VANCOUVER, Wash. (KPTV/CNN) - A respiratory therapist and new mom from Washington has returned home after spending weeks in the hospital fighting COVID-19 and even delivering her baby while in a medically induced coma.
Angela Primachenko, who works as a respiratory therapist, says the last several weeks have been a blur. After she contracted COVID-19, a visit to Legacy Salmon Creek Medical Center in Vancouver, Washington, turned into a 17-day stay, fighting for her life and that of her unborn child.
The nightmare experience started with a cough in late March, and then, Primachenko started having a hard time breathing at night. Not long after, she tested positive for COVID-19 and was admitted to the hospital where she also works.
Primachenko says her job put her in a unique situation because she could predict what was going to happen in her care.
“I’m like, ‘I’m probably going to end up on a ventilator because I can’t breathe. I just can’t catch my breath,’” she said.
Unfortunately, Primachenko was correct, and she ended up on a ventilator and in a medically induced coma while fighting the virus. Her twin sister, Oksana Luiten, wasn’t sure she would survive.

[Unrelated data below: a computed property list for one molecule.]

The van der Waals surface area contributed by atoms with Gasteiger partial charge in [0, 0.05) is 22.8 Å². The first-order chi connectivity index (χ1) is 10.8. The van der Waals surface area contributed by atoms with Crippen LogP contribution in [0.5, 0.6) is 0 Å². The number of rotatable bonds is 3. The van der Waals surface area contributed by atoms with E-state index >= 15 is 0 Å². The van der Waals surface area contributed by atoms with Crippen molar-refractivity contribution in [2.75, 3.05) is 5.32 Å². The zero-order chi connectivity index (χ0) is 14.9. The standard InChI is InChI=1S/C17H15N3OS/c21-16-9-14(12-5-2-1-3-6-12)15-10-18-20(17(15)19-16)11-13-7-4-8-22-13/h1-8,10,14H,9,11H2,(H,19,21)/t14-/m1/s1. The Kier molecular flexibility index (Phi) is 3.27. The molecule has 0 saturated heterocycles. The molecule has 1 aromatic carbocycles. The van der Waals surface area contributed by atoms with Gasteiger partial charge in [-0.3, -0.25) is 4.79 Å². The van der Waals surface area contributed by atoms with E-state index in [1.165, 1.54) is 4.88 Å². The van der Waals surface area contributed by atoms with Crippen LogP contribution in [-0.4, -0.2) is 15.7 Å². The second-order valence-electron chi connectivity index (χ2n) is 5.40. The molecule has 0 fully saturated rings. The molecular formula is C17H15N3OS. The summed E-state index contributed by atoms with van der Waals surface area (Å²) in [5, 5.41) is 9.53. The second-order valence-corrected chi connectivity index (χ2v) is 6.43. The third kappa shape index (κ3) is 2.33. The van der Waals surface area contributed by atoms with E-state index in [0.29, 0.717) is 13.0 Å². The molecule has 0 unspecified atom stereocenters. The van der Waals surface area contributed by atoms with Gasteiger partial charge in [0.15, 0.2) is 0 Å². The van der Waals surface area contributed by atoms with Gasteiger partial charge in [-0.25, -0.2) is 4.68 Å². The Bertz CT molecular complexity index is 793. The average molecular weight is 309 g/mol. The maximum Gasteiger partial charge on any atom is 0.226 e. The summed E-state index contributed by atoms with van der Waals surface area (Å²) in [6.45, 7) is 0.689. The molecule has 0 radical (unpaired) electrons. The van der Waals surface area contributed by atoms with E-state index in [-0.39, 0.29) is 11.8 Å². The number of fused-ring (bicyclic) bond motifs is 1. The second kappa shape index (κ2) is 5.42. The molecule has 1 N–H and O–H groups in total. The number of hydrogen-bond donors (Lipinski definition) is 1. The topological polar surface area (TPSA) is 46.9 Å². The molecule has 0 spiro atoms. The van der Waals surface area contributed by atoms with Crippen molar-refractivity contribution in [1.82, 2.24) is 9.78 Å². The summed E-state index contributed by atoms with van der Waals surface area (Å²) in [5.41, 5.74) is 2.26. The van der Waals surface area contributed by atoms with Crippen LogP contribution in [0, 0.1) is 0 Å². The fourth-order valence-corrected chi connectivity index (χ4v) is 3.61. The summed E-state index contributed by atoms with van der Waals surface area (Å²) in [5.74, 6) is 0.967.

“All of us were just like, ‘God, if you don’t come through, we might lose our sister,’” Luiten said.
Even as Primachenko remained in the coma, doctors delivered her daughter, Ava, at 34 weeks on April 1. The little girl’s name means “breath of life.”
“I just really like it. I think Ava is just such a beautiful name. We did not expect to go down this road, but sure enough, she ended up being our little breath of life," Primachenko said.
It was touch and go for the new mother after delivery, but eventually, she was taken off the ventilator and started breathing on her. She has been able to return home; though, Ava is still in the hospital as doctors are monitoring her eating.
"I’m just taking it every day at a time and just kind of trying to regain my strength and core and muscles," Primachenko said.
She says she hasn’t been able to see Ava in person yet, as she is still testing positive for the virus. She is in self-quarantine at home until she gets two negative tests in a row.
Primachenko has no idea how she contracted the virus. She says none of her family tested positive, and she was taking all the right precautions, as well as not working, before she got sick. She says the entire experience has taught her not to live in fear.
“Rejoice. Be happy. Life is so short,” she said.